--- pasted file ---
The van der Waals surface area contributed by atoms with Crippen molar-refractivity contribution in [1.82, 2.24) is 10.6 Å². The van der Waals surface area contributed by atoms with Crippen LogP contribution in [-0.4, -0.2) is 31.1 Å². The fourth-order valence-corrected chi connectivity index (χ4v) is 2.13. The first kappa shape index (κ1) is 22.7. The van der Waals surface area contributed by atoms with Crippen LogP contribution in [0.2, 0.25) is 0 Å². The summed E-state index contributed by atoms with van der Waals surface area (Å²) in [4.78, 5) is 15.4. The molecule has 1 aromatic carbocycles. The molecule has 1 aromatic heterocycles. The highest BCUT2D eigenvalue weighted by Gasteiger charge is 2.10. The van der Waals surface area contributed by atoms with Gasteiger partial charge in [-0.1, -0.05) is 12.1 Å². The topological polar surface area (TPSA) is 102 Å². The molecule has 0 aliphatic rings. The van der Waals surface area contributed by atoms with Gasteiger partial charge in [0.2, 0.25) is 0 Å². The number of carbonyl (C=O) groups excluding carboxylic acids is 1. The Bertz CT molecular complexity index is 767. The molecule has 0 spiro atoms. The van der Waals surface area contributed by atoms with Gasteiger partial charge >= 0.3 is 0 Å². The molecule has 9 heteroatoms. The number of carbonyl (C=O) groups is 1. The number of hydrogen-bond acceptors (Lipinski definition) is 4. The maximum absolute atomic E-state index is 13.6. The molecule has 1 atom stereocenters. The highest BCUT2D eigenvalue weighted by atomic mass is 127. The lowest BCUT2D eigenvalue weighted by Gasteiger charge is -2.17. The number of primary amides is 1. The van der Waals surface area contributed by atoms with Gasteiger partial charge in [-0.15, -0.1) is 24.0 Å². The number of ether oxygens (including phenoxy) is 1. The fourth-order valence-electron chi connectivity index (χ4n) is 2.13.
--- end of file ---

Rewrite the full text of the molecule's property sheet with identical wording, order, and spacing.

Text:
The van der Waals surface area contributed by atoms with Crippen molar-refractivity contribution in [1.82, 2.24) is 10.6 Å². The van der Waals surface area contributed by atoms with Crippen LogP contribution in [-0.4, -0.2) is 31.1 Å². The fourth-order valence-corrected chi connectivity index (χ4v) is 2.13. The first kappa shape index (κ1) is 22.7. The van der Waals surface area contributed by atoms with Crippen LogP contribution in [0.2, 0.25) is 0 Å². The summed E-state index contributed by atoms with van der Waals surface area (Å²) in [4.78, 5) is 15.4. The molecule has 1 aromatic carbocycles. The molecule has 1 aromatic heterocycles. The highest BCUT2D eigenvalue weighted by Gasteiger charge is 2.10. The van der Waals surface area contributed by atoms with Gasteiger partial charge in [-0.1, -0.05) is 12.1 Å². The topological polar surface area (TPSA) is 102 Å². The molecule has 0 aliphatic rings. The van der Waals surface area contributed by atoms with Gasteiger partial charge in [0.2, 0.25) is 0 Å². The number of carbonyl (C=O) groups excluding carboxylic acids is 1. The Bertz CT molecular complexity index is 767. The molecule has 0 spiro atoms. The van der Waals surface area contributed by atoms with Gasteiger partial charge >= 0.3 is 0 Å². The molecule has 9 heteroatoms. The number of carbonyl (C=O) groups is 1. The number of hydrogen-bond acceptors (Lipinski definition) is 4. The maximum absolute atomic E-state index is 13.6. The molecule has 1 atom stereocenters. The highest BCUT2D eigenvalue weighted by atomic mass is 127. The lowest BCUT2D eigenvalue weighted by Gasteiger charge is -2.17. The number of primary amides is 1. The van der Waals surface area contributed by atoms with Gasteiger partial charge in [-0.15, -0.1) is 24.0 Å². The number of ether oxygens (including phenoxy) is 1. The fourth-order valence-electron chi connectivity index (χ4n) is 2.13.